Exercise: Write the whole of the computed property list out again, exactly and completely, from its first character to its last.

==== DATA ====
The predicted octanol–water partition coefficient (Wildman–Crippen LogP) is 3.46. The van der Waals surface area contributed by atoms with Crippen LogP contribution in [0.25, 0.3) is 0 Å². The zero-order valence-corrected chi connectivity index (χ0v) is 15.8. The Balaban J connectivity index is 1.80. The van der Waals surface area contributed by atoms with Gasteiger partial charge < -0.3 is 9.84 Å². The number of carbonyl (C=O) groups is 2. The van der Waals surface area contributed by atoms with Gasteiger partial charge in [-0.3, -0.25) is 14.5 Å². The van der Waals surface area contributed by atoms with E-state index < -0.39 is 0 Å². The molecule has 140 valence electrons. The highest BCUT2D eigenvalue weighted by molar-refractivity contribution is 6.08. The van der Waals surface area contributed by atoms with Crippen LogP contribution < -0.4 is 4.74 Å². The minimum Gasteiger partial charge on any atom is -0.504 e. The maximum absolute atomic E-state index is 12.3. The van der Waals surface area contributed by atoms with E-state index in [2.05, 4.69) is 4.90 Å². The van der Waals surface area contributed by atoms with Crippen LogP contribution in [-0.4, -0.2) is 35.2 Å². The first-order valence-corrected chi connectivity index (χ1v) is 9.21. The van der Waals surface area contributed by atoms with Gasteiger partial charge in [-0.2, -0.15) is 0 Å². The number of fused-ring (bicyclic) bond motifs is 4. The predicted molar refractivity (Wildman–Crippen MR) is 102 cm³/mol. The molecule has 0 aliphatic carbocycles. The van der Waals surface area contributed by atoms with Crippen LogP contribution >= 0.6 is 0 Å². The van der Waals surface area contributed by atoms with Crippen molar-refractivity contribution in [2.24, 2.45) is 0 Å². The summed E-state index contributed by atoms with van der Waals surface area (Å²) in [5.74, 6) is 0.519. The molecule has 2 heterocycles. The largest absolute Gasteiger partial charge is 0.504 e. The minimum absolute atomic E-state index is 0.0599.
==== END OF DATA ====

The predicted octanol–water partition coefficient (Wildman–Crippen LogP) is 3.46. The van der Waals surface area contributed by atoms with Crippen LogP contribution in [0.25, 0.3) is 0 Å². The zero-order valence-corrected chi connectivity index (χ0v) is 15.8. The Balaban J connectivity index is 1.80. The van der Waals surface area contributed by atoms with Gasteiger partial charge < -0.3 is 9.84 Å². The number of carbonyl (C=O) groups is 2. The van der Waals surface area contributed by atoms with Gasteiger partial charge in [-0.3, -0.25) is 14.5 Å². The van der Waals surface area contributed by atoms with E-state index < -0.39 is 0 Å². The molecule has 140 valence electrons. The highest BCUT2D eigenvalue weighted by molar-refractivity contribution is 6.08. The van der Waals surface area contributed by atoms with Crippen LogP contribution < -0.4 is 4.74 Å². The minimum Gasteiger partial charge on any atom is -0.504 e. The maximum absolute atomic E-state index is 12.3. The van der Waals surface area contributed by atoms with E-state index in [2.05, 4.69) is 4.90 Å². The van der Waals surface area contributed by atoms with Crippen LogP contribution in [-0.4, -0.2) is 35.2 Å². The first-order valence-corrected chi connectivity index (χ1v) is 9.21. The van der Waals surface area contributed by atoms with Gasteiger partial charge in [-0.2, -0.15) is 0 Å². The number of fused-ring (bicyclic) bond motifs is 4. The predicted molar refractivity (Wildman–Crippen MR) is 102 cm³/mol. The molecule has 0 aliphatic carbocycles. The van der Waals surface area contributed by atoms with Crippen LogP contribution >= 0.6 is 0 Å². The van der Waals surface area contributed by atoms with Crippen molar-refractivity contribution in [2.24, 2.45) is 0 Å². The summed E-state index contributed by atoms with van der Waals surface area (Å²) in [5.74, 6) is 0.519. The molecule has 2 heterocycles. The largest absolute Gasteiger partial charge is 0.504 e. The minimum absolute atomic E-state index is 0.0599.